World Lesson Plan

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World Lesson Plan
Time: 45 minutes
ART VISTAS UNLIMITED
Grade level: Third
set F: People Fronn Around the
world ct {t'y /
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PURPOSE: To review the elements of art by studying selected paintings from around
the world.
OBJECTIVE: Students will demonstrate their understanding of the elements of art by
discussing distance, rhythm, balance and other related concepts in selected in
paintings from around the world.
PRINTS:
Dambreville
Rivera
Verspronch
Anonymous
Hiroshige
Gauguin
Makovsky
(contemporary)
(1886-1957)
(1597-1662)
(
)
(1797-1858)
(1848-1903)
(1839-1915)
Haitian
Mexican
Dutch
.Iapanese
Japanese
French
Russian
"The Market Place"
"Girl with Lilies"
"Girl in Blue Dress"
"Mother and Daughters"
"Ohashi Bridge in Rain"
"When Do You Marry?"
"The Russian Bride's Attire"
SUGGESTED PRESEFITATION: Remind the class that in third grade the Art Vistas lessons
have been about people: People and their Feelings, People at Worh People at
Play, People and Music, Peopie and Animals. Today the lesson is about People
from around the World. They will see different places, dififlerent kinds of clothing,
and different ways of doing things. They will also be reviewing many art concepts
that they have already learned in previous lessons.
Display Claude Dambreville's (:pAlilW-bra-veal) "The Market Place."(:11aitian)
1) This painting shows people at a market place in Haiti. Do you know where Haiti is? What
is a marketplace? How can you tell it is a market place by what you see?
2) How did the artist paint the people? (flat planes of color, black silhouettes) Same heigttt
trs there much detail? (no- only the earrings) What kind of clothes are the
=epetition)
peopie wearing?
3) Do you see any repeated lines, shapes, or colors that make a pattern? What do we call
patterns in art? (rhythrn) [Look at ail the round and oval shapes.]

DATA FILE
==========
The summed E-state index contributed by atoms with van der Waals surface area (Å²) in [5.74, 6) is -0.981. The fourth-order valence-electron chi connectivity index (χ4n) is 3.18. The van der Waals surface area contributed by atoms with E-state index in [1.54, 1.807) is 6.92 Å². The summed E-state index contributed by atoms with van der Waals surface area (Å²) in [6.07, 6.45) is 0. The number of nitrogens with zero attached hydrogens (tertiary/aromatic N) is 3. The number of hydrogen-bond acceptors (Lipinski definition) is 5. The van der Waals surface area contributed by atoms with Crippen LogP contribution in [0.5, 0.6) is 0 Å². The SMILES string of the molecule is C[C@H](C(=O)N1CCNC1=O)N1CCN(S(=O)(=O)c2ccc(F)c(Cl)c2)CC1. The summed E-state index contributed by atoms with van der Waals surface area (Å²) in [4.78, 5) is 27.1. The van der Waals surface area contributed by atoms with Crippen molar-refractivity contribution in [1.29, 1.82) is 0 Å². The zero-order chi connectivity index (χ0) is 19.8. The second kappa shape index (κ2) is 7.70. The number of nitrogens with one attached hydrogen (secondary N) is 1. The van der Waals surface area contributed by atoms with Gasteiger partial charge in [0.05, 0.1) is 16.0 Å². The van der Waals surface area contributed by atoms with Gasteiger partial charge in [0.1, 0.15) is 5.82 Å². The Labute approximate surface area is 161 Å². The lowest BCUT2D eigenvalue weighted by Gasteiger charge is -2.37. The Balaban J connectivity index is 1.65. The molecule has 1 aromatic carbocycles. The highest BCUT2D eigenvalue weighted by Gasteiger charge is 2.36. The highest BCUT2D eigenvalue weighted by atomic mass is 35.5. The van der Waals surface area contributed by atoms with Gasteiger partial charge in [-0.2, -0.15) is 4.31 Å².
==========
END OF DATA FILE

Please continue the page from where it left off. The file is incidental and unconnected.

4) is this an example of symmeu'ical or asymrnetrical balance? Why?
Written U96 (J. Rabedeau)
Editorial Revisions Z0l (A Maiten)
Third Grad€
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Set F: People from Around the World
Page
I of3
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Display Diego Rivera's "Girl with Lilies." (:Mexican)
bi.go Rivera was one of the most famous modern painters in Mexico. He painted on canvas
and also on the sides of buildings (murals). He especially liked to paint people at work. He
was married to Frida Kahlo. Remember "Self Portrait with Monkeys" from our iast iesson?
l) What is this woman doing? (arranging flowers to sell) What kind of flowers are they?
(calia iilies) Does anyone remember the Spanish word for calla lily? ("alcataz" which
is also the word for "pelican.") Can you find the shape of the calla iily repeated
anywhere else? (look at legs & feet, braids) How is she sitting?
2) Do the flowers create rhythm in this painting? $es, both the blooms and stalks)
3) Who would like to talk about balance? (almost symmetrical) Do all the pans of the
painting seeln to belong together? (yes) Who remembers what we call this? (harmony)
4) How do we know that the woman is in front of the flowers? (overiapping)
Display Johannes Verspronch's "Girl in Blue Dress." (:Dutch)
1) Perhaps you remember tiaving seen this pcrcrait before" Do you rernember hou' long
ago it was painted? (350 years ago) It was painted in Holland.
2) Who would like to talk about the different textures you can see?
3) What is the basic shape of the subject? (triangle)